To me this is incredible. I think that a process of rapid degeneration, amounting in the end to catastrophic breakdown, in a community situated as the exiled Gaelic Irish were, would be more likely to produce ongoing decay, failure and despair. There must have been some other cultural process at work which was not degenerative, which sustained them and spurred them to resourceful and successful efforts.
WHAT was happening in the minds of the exiled Gaels? In an attempt to divert attention from this question, or so it seems to me, O’Scea introduces an optical illusion: the supposed likeness of the Gaels, in Spanish eyes, to the Morisco community of the south of Spain.
The Moriscos were the formally Christian, but allegedly still in large measure Islamic, descendants of the Moors of Granada. Some hundreds of thousands of them were expelled from Spain between 1609 and 1614. To be identified with such people would be an uncomfortable experience indeed. In a variety of formulations O’Scea refers to the “identification of the Irish with the Moriscos by the Spaniards” (cited here from his conclusion). He labours to suggest and imply this as well as asserting it, and he even argues that the wish to cast off the Morisco-type label was the principal motivating factor for the changed practices in the Irish community between 1610 and about 1625. But where is the evidence? In my view, he gives no substantial grounds for believing that the Spanish ever made any such association.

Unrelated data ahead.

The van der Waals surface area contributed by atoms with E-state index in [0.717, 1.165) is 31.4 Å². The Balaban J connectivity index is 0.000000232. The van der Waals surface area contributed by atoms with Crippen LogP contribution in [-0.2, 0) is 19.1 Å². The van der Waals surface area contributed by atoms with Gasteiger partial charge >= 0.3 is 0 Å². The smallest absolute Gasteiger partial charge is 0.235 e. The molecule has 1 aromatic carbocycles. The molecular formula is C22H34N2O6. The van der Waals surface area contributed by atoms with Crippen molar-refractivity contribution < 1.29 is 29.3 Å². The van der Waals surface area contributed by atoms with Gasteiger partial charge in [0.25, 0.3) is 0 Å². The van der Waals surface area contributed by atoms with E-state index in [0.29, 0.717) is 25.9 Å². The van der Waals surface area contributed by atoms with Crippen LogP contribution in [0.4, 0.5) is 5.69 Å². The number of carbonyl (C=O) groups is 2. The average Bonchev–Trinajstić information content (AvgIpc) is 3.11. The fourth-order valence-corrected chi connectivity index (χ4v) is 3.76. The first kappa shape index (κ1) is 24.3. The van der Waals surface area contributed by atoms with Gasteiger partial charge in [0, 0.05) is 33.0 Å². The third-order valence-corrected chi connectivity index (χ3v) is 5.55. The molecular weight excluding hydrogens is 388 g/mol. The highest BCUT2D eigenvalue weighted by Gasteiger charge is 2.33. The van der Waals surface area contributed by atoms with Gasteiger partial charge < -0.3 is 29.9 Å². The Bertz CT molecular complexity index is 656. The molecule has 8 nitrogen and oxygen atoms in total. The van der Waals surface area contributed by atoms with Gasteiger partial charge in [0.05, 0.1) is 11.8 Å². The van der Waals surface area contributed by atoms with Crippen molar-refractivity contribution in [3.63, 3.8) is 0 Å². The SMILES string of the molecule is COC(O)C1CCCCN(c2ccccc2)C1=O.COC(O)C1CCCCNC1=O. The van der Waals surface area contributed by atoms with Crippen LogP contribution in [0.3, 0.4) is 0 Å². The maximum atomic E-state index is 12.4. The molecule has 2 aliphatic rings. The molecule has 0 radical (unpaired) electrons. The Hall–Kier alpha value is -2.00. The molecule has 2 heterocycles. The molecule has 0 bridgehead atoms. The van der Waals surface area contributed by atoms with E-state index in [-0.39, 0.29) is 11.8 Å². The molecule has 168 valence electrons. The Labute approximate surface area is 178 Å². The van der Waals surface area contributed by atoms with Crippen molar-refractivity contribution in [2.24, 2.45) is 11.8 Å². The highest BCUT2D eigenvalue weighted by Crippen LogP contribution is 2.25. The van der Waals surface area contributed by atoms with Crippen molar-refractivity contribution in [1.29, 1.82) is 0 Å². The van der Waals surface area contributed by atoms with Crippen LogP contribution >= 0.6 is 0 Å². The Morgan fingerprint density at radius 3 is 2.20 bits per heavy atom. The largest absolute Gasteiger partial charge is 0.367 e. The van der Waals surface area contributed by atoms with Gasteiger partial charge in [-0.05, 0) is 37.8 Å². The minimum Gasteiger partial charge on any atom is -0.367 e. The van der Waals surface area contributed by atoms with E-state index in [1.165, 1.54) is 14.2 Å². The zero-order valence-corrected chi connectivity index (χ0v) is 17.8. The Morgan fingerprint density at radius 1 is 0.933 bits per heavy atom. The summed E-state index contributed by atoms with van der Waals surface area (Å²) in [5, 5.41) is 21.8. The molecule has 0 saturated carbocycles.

The Moriscos had been forced to turn Christian (in breach of an undertaking in the terms of surrender accepted by the last king of Granada in 1492, that Muslims would not have to change their religion). Afterwards they lived a peculiar double life. Officially they were Christians; privately (as the Spanish elite insisted, and as Julio Caro Baroja largely agrees) on the whole they maintained their Islamic traditions. In countless ways their public existence seemed to reveal their private alienation. They looked, sounded and acted strangely.
Caro Baroja distinguishes four ways in which they were different:
1. Religion, the most important. Since they were baptised Christians, if they practiced Islam the Moriscos were regarded as apostates and renegades. For persistent offenders the punishment could be death.
2. Language. They spoke Arabic and had a distinctive accent when speaking Spanish.